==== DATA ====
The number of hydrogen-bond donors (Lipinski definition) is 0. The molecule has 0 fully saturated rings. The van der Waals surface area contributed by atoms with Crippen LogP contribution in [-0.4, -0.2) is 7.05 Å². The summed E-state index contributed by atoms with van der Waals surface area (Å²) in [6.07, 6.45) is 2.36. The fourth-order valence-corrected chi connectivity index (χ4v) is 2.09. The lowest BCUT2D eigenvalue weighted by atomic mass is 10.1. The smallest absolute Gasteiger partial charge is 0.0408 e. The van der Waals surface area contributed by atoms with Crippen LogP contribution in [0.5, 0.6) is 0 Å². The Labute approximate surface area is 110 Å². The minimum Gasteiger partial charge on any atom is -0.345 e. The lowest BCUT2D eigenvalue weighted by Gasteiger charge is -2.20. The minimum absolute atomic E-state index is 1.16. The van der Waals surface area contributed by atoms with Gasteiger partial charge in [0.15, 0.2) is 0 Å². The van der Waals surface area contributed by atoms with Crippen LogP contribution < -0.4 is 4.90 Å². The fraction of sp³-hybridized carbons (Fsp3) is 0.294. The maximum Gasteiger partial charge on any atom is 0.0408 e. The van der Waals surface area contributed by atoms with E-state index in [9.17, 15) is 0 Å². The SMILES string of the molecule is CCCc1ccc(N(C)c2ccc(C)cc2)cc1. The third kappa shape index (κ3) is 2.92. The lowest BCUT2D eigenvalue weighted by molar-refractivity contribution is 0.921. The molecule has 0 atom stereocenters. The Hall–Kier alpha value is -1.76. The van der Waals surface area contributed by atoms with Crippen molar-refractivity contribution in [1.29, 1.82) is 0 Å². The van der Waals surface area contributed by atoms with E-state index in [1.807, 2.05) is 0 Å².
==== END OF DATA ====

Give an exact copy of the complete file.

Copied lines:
The number of hydrogen-bond donors (Lipinski definition) is 0. The molecule has 0 fully saturated rings. The van der Waals surface area contributed by atoms with Crippen LogP contribution in [-0.4, -0.2) is 7.05 Å². The summed E-state index contributed by atoms with van der Waals surface area (Å²) in [6.07, 6.45) is 2.36. The fourth-order valence-corrected chi connectivity index (χ4v) is 2.09. The lowest BCUT2D eigenvalue weighted by atomic mass is 10.1. The smallest absolute Gasteiger partial charge is 0.0408 e. The van der Waals surface area contributed by atoms with Crippen LogP contribution in [0.5, 0.6) is 0 Å². The Labute approximate surface area is 110 Å². The minimum Gasteiger partial charge on any atom is -0.345 e. The lowest BCUT2D eigenvalue weighted by Gasteiger charge is -2.20. The minimum absolute atomic E-state index is 1.16. The van der Waals surface area contributed by atoms with Gasteiger partial charge in [0.15, 0.2) is 0 Å². The van der Waals surface area contributed by atoms with Crippen LogP contribution < -0.4 is 4.90 Å². The fraction of sp³-hybridized carbons (Fsp3) is 0.294. The maximum Gasteiger partial charge on any atom is 0.0408 e. The van der Waals surface area contributed by atoms with E-state index in [9.17, 15) is 0 Å². The SMILES string of the molecule is CCCc1ccc(N(C)c2ccc(C)cc2)cc1. The third kappa shape index (κ3) is 2.92. The lowest BCUT2D eigenvalue weighted by molar-refractivity contribution is 0.921. The molecule has 0 atom stereocenters. The Hall–Kier alpha value is -1.76. The van der Waals surface area contributed by atoms with Crippen molar-refractivity contribution in [1.29, 1.82) is 0 Å². The van der Waals surface area contributed by atoms with E-state index in [1.807, 2.05) is 0 Å².